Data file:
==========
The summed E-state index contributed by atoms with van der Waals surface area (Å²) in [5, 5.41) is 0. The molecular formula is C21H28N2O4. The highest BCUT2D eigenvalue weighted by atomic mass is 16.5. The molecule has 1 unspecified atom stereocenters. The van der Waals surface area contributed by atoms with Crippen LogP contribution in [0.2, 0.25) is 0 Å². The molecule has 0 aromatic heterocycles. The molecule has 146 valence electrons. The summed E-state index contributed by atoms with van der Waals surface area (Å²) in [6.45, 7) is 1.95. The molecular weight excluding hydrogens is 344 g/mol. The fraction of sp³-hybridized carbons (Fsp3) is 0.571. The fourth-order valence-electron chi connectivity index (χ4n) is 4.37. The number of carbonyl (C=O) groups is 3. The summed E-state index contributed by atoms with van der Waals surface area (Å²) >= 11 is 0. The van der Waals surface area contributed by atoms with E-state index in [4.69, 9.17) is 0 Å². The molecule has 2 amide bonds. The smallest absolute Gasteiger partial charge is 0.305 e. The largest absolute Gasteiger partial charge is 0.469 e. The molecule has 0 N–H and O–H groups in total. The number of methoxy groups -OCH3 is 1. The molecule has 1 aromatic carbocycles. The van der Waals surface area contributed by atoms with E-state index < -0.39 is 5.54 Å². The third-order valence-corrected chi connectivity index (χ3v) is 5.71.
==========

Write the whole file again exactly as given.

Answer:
The summed E-state index contributed by atoms with van der Waals surface area (Å²) in [5, 5.41) is 0. The molecular formula is C21H28N2O4. The highest BCUT2D eigenvalue weighted by atomic mass is 16.5. The molecule has 1 unspecified atom stereocenters. The van der Waals surface area contributed by atoms with Crippen LogP contribution in [0.2, 0.25) is 0 Å². The molecule has 0 aromatic heterocycles. The molecule has 146 valence electrons. The summed E-state index contributed by atoms with van der Waals surface area (Å²) in [6.45, 7) is 1.95. The molecular weight excluding hydrogens is 344 g/mol. The fraction of sp³-hybridized carbons (Fsp3) is 0.571. The fourth-order valence-electron chi connectivity index (χ4n) is 4.37. The number of carbonyl (C=O) groups is 3. The summed E-state index contributed by atoms with van der Waals surface area (Å²) >= 11 is 0. The van der Waals surface area contributed by atoms with E-state index in [4.69, 9.17) is 0 Å². The molecule has 2 amide bonds. The smallest absolute Gasteiger partial charge is 0.305 e. The largest absolute Gasteiger partial charge is 0.469 e. The molecule has 0 N–H and O–H groups in total. The number of methoxy groups -OCH3 is 1. The molecule has 1 aromatic carbocycles. The van der Waals surface area contributed by atoms with E-state index < -0.39 is 5.54 Å². The third-order valence-corrected chi connectivity index (χ3v) is 5.71.